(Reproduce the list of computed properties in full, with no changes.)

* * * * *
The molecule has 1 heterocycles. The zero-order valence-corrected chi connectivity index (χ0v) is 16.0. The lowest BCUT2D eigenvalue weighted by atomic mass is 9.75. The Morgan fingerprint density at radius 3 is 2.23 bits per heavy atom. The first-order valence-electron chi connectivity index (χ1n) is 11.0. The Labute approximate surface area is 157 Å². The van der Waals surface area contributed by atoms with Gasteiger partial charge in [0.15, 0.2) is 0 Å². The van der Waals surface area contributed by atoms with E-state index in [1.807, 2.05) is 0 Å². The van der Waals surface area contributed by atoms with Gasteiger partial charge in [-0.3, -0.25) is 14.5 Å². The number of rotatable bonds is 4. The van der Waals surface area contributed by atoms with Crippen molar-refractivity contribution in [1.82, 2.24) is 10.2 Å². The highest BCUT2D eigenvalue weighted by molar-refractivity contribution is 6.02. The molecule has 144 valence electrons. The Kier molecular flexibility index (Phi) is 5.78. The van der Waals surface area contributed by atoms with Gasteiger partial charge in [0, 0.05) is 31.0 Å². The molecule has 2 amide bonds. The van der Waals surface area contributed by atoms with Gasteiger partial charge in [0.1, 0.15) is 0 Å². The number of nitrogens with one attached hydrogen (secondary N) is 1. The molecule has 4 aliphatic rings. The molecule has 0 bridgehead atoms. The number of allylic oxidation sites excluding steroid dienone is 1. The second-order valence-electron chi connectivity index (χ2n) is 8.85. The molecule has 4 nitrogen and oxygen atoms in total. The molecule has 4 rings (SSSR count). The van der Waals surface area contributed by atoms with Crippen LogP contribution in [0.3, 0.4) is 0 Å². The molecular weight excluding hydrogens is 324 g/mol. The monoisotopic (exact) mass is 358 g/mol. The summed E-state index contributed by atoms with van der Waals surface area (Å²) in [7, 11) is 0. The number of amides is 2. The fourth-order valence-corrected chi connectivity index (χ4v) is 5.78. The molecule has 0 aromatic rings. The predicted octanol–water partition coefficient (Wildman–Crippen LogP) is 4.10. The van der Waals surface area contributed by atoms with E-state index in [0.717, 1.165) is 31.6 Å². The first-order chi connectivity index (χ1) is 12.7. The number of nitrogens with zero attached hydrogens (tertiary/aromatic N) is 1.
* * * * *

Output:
The molecule has 1 heterocycles. The zero-order valence-corrected chi connectivity index (χ0v) is 16.0. The lowest BCUT2D eigenvalue weighted by atomic mass is 9.75. The Morgan fingerprint density at radius 3 is 2.23 bits per heavy atom. The first-order valence-electron chi connectivity index (χ1n) is 11.0. The Labute approximate surface area is 157 Å². The van der Waals surface area contributed by atoms with Gasteiger partial charge in [0.15, 0.2) is 0 Å². The van der Waals surface area contributed by atoms with E-state index in [1.807, 2.05) is 0 Å². The van der Waals surface area contributed by atoms with Gasteiger partial charge in [-0.3, -0.25) is 14.5 Å². The number of rotatable bonds is 4. The van der Waals surface area contributed by atoms with Crippen molar-refractivity contribution in [1.82, 2.24) is 10.2 Å². The highest BCUT2D eigenvalue weighted by molar-refractivity contribution is 6.02. The molecule has 144 valence electrons. The Kier molecular flexibility index (Phi) is 5.78. The van der Waals surface area contributed by atoms with Gasteiger partial charge in [0, 0.05) is 31.0 Å². The molecule has 2 amide bonds. The van der Waals surface area contributed by atoms with Gasteiger partial charge in [0.1, 0.15) is 0 Å². The number of nitrogens with one attached hydrogen (secondary N) is 1. The molecule has 4 aliphatic rings. The molecule has 0 bridgehead atoms. The number of allylic oxidation sites excluding steroid dienone is 1. The second-order valence-electron chi connectivity index (χ2n) is 8.85. The molecule has 4 nitrogen and oxygen atoms in total. The molecule has 4 rings (SSSR count). The van der Waals surface area contributed by atoms with Crippen LogP contribution in [0.3, 0.4) is 0 Å². The molecular weight excluding hydrogens is 324 g/mol. The monoisotopic (exact) mass is 358 g/mol. The summed E-state index contributed by atoms with van der Waals surface area (Å²) in [7, 11) is 0. The number of amides is 2. The fourth-order valence-corrected chi connectivity index (χ4v) is 5.78. The molecule has 0 aromatic rings. The predicted octanol–water partition coefficient (Wildman–Crippen LogP) is 4.10. The van der Waals surface area contributed by atoms with E-state index in [0.717, 1.165) is 31.6 Å². The first-order chi connectivity index (χ1) is 12.7. The number of nitrogens with zero attached hydrogens (tertiary/aromatic N) is 1.